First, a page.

WASHINGTON -- Oatmeal for breakfast, a good cookie under $1, a lot of variety in ready-to-eat and ready-to-heat items, and "unmessy foods" -- these are some of the things The Daily Market's customers have said they want.
tner Steven Krane surveyed their customers twice this summer. The first survey was run in May; the second was completed just before Labor Day. Those data, plus in-store observation, have prompted numerous tweakings, Masiello said.
At each store, about 1,000 questionnaires were given to customers at the checkout. The cashiers explained to customers what the survey was looking to accomplish, and told them if they brought the questionnaire back to the store completed, they would be given a coupon good for a free sandwich or a free smoothie.
The tactic netted a tremendous response. More than 300 at each store were returned.
"We acted on what they told us they wanted in the first survey," Masiello said, "and then in the second, we basically asked, 'How are we doing?' And I think they like it that they have a voice. Anyway, our sales continue to increase."
While the stores now offer a variety of muffins, bagels, breads, health bars and fruits for breakfast, they will soon add hot oatmeal to their menus because that's what customers said they wanted. Shoppers also said they wanted a variety of toppings to put on it and Masiello said The Daily Market will give them what they want.
They also voted for a good cookie, at about 75 cents. "I had brought in a cookie that I thought was great, but it was so great, the ingredients so top quality, that we had to charge $1.50 for them. I was wrong," Masiello said. "I may have liked it a lot, but our customers didn't want a great cookie. They wanted a good cookie for under a $1."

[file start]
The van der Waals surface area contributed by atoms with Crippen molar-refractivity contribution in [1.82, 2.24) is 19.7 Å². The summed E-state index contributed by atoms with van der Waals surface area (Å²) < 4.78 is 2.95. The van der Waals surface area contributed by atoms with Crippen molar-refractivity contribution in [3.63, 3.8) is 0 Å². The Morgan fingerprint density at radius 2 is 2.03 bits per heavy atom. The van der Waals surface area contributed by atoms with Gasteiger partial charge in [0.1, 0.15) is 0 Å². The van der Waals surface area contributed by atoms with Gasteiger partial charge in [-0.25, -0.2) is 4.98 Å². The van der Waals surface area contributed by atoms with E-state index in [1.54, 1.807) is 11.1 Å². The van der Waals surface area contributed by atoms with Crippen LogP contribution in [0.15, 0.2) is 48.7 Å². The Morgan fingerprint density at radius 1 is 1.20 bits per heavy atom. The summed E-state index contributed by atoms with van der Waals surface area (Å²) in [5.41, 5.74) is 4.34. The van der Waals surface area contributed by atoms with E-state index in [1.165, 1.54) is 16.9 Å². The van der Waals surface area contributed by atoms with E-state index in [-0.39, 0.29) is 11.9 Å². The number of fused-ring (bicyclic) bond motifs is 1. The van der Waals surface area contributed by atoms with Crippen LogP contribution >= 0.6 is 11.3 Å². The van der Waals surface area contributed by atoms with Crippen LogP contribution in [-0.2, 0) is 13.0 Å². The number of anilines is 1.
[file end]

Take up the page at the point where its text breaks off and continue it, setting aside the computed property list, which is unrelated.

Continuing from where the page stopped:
He added that he was lucky to sell two dozen a week of the $1.50 variety. Now, he's selling 10 dozen a day of the 75-cent ones.
Masiello also pointed out that he's learned from customers that the placement of a product, even in such a small store, can mean its life or death. After he bought a new self-service bagel fixture with lighting and moved it away from in front of the deli counter, bagel sales plummeted, he said.
"I think people came in, didn't see them where they were before, and just figured we don't have bagels anymore. Now we've moved the display up front. Customers can see it right away when they come in and sales are on their way up again," he said.
Figuring that fine-tuning would be a given, The Daily Market owners have most of their fixtures -- including the trendy-looking bagel display fixture -- on wheels so they can move them around in the store.
Packaging, too, that has been revised in order to keep sending a message of freshness.
"We found that if the packaging was too sharp looking, customers thought it was institutional, like packed in a factory. We had black containers with dome tops and a band around them, but even that was not good. So we've gone to mostly hinged, totally clear plastic. The only label is from our scales. They think it's fresher and it's less expensive for us," Masiello said.